Pop quiz! The family vacations you'll remember fondly will involve:
A. Wild roller coasters, all-you-can-eat buffets, and a nonstop itinerary
B. Extreme sports, luxurious hotels, and energetic tour guides
C. Board games, an empty schedule, and a lot of rain
At least that's the answer for me. My best family vacations have involved long walks down dirt paths, hours baking stews and fresh cinnamon rolls, evening swims in frigid water, and lots and lots of rain.
While some might prefer the finely manicured white sand beaches to the slightly musty smell of an old cabin, many people I know crave unplanned days of board games by candlelight, forgotten paperbacks, and bread cooked over an open fire.
That may be because I live in Denmark, a country where doing nothing is a national pastime. It's called hygge, and according to the Danes, it's a word that can't be translated. But I'll try anyway.
Hygge is pronounced using guttural sounds that seemingly only native-born Danes can deploy. For the rest of us, it sounds like "hoo-gah."
So what is it exactly? As Meik Wiking, CEO of Denmark's Happiness Research Institute (yep, it's a thing!) wrote, hygge is defined as "an atmosphere and an experience ... it's about being with people we love. A feeling of home. A feeling that we are safe."
Danish dictionaries use words like comfortable, friendly, cozy, spontaneous, nice, and safe to define it. For me, hygge often shows up while on vacation. It's about slowing down, getting back to basics, and remembering why we're all here in the first place.
Hygge has become somewhat of a buzzword in recent years. Amazon overflows with books that promise to show you how to do hygge, how to cook hygge, how to design hygge. There are hygge games, hygge coloring books, and even hygge planners.
If you need to purchase a planner for hygge, then you are doing it wrong. It isn't about buying things or planning things. Hygge is personal and it's natural. Just take a vacation where you tune out all of life's distractions. I guarantee that you will be left with a hygge that's entirely yours.
If you want a relaxing family vacation, consider taking the hygge route. Unlike Disney World and city getaways, hygge-based vacations involve little planning, a small budget, and a short packing list.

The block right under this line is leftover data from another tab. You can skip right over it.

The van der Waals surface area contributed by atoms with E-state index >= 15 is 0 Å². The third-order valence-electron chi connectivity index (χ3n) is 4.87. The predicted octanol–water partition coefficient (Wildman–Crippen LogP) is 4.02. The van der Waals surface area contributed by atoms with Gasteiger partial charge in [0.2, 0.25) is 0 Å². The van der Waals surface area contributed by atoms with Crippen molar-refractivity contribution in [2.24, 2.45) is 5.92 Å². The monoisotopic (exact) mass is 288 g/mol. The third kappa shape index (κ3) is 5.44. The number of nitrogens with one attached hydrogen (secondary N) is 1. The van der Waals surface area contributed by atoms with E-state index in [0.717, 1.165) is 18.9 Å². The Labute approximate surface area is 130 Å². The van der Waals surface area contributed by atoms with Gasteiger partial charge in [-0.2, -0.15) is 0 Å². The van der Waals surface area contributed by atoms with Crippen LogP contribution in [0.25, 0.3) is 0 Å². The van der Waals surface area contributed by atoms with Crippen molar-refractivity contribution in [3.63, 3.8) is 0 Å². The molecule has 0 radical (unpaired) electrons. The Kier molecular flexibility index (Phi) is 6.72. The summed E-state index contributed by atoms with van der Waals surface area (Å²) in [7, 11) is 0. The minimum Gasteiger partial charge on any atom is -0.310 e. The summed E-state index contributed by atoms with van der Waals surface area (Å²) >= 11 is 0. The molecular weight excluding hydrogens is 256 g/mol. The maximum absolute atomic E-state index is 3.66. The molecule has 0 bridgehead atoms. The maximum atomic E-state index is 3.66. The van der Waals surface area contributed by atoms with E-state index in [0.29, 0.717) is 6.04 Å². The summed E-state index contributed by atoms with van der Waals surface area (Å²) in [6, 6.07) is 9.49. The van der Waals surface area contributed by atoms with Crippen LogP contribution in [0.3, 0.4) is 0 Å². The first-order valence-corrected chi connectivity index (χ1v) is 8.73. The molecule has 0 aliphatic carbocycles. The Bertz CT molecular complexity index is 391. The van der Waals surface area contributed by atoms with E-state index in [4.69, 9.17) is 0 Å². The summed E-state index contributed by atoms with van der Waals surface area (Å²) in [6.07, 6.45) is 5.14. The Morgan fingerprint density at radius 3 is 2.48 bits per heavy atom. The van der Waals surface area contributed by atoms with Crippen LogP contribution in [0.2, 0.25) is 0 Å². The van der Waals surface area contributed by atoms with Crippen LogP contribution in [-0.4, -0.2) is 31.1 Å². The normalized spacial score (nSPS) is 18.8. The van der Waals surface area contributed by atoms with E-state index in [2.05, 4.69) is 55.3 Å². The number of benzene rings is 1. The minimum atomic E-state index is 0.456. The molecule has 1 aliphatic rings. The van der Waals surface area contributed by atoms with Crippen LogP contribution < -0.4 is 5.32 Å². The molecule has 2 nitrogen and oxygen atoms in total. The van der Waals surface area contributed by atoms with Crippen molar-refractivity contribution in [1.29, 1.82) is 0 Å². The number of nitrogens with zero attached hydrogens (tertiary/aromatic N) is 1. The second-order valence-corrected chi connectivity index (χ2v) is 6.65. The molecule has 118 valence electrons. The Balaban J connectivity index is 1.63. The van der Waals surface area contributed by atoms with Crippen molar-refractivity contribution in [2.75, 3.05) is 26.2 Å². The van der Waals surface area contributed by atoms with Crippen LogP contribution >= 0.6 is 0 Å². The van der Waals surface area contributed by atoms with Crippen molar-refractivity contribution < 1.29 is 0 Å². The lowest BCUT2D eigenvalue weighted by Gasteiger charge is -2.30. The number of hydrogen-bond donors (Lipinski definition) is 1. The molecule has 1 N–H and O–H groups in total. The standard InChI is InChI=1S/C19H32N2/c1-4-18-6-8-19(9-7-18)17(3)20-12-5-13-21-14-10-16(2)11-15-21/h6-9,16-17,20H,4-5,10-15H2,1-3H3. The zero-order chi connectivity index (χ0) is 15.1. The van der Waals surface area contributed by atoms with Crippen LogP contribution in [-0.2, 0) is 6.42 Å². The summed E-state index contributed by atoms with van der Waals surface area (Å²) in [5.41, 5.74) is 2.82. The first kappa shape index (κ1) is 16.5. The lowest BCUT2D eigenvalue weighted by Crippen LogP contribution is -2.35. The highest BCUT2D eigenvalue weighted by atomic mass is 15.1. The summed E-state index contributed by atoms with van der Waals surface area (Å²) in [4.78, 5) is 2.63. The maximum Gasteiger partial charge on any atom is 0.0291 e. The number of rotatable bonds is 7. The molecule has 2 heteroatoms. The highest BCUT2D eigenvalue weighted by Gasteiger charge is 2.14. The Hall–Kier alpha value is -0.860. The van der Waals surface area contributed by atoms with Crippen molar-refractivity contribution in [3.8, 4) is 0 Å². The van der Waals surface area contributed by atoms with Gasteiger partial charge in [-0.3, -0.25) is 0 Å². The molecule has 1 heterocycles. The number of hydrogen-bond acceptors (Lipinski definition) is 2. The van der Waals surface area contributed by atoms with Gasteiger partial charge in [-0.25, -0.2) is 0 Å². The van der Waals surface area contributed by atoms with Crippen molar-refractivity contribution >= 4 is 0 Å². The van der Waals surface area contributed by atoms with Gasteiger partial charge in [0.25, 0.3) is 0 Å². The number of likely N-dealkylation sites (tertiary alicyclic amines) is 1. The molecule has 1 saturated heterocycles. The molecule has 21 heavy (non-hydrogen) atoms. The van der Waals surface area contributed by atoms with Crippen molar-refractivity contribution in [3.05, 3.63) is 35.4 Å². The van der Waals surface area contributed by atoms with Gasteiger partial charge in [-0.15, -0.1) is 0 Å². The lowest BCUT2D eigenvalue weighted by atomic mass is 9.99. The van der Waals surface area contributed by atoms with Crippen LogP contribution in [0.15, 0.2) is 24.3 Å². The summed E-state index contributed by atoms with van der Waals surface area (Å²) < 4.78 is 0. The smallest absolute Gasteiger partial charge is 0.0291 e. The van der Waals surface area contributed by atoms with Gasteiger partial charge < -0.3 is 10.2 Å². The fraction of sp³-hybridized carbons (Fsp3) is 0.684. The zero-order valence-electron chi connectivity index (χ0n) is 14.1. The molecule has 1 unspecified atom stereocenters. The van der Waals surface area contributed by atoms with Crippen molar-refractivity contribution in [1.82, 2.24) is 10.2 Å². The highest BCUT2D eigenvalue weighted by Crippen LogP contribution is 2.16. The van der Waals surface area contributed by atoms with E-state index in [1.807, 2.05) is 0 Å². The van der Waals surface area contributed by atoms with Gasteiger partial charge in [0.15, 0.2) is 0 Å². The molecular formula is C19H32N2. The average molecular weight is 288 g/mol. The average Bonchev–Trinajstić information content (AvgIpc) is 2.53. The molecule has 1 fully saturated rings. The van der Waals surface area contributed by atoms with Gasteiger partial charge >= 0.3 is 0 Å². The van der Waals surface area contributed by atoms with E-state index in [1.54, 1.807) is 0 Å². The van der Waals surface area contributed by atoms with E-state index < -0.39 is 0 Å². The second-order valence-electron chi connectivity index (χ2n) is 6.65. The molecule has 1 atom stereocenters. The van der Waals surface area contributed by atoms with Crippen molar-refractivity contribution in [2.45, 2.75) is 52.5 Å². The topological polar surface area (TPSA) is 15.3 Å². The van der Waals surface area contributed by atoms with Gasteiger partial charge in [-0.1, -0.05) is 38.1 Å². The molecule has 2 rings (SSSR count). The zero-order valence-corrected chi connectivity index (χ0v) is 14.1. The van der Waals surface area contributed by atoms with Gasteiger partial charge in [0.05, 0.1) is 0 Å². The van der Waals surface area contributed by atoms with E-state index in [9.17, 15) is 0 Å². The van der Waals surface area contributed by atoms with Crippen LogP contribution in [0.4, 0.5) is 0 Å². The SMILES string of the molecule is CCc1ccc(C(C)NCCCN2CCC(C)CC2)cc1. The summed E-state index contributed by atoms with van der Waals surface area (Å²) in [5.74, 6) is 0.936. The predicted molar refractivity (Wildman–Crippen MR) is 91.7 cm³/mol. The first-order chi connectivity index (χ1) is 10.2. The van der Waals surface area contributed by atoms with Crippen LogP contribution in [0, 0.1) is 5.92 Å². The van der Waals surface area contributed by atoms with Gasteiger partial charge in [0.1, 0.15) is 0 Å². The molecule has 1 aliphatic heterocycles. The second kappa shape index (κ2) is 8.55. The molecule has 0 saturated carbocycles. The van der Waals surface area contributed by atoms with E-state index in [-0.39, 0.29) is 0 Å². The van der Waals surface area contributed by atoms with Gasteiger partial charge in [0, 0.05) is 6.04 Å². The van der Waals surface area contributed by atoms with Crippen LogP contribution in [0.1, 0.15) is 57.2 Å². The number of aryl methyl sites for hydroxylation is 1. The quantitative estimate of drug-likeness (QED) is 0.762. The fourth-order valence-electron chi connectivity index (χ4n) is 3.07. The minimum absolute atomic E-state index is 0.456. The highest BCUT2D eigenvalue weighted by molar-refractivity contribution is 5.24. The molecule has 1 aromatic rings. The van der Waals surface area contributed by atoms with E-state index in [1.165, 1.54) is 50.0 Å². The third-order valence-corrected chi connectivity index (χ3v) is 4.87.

Here are a few tips for creating a genuinely hygge vacation:
Forget about your wallet. Hygge isn't about spending money. Most things that you need for a hygge-based vacation — raincoats, board games, books, blankets — either come with your rental or can be bought at a local thrift store. Resist the temptation to head to the nearby amusement park or museum. Let hygge unfold naturally.
Find the right place. Hygge is at its max when life's distractions are out of reach. Find a cabin, rental house, or campsite that offers the bare essentials for keeping you and your family comfortable. Stay away from places with a lot of nearby attractions. Forget about TV and internet access. Choose a place with lots of walking trails and open spaces instead. Bonus points for a good view.
Be prepared to be bored. Modern society isn't set up for boredom. Our phones give us entertainment at our fingertips, and there's never a shortage of screens to keep our little ones busy. But when all of that is removed during vacation, something magical happens. Adults start reminiscing, teens begin making eye contact, and kids start noticing things like bugs, leaves, and dirt.
Be prepared for these moments. Bring along necessities for campfires, board game nights, beach reading, and long walks.
Don't obsess over the forecast. The Danish capital of Copenhagen averages about 170 days of rain per year. Because of its inevitability, Danes don't whine about rain. A common Danish saying is that "there exists no bad weather, just inappropriate clothing."
Don't fret if it's going to rain during your vacation. Bring a good raincoat and take a walk on the beach anyway. Race twigs down streams, jump in puddles, and don't be embarrassed to dance in the rain — it's fun. Or stay inside and snuggle up with a good book, play charades, or bake some bread.
Throw out the schedule. John Lennon apparently knew a lot about hygge. Life really is what happens when you're busy making other plans. See what happens when you have nothing scheduled. Relish the spontaneity of an unplanned vacation.
Don't forget the snacks. If there's one thing Danes love, it's good bread, and there's a loaf for every occasion. For summertime and family vacation, there's snobrød, a.k.a. "twist bread." Because of how it's made, it's the most hygge of them all.
You make twist bread in much the same way as you would roast marshmallows, by wrapping the dough around a stick and holding it over an open fire. I'm a fan of this recipe from Nordic Living. The process takes about 20 minutes. Those 20 minutes of warming yourself near an open fire are where the magic of hygge happens.
Stephanie Bergeron Kinch is a freelance writer who has lived in Denmark for more than a decade. She loves taking hygge-based vacations to Danish and Norwegian summer houses with her husband and three young children. She can be reached at www.pearlcity.dk.
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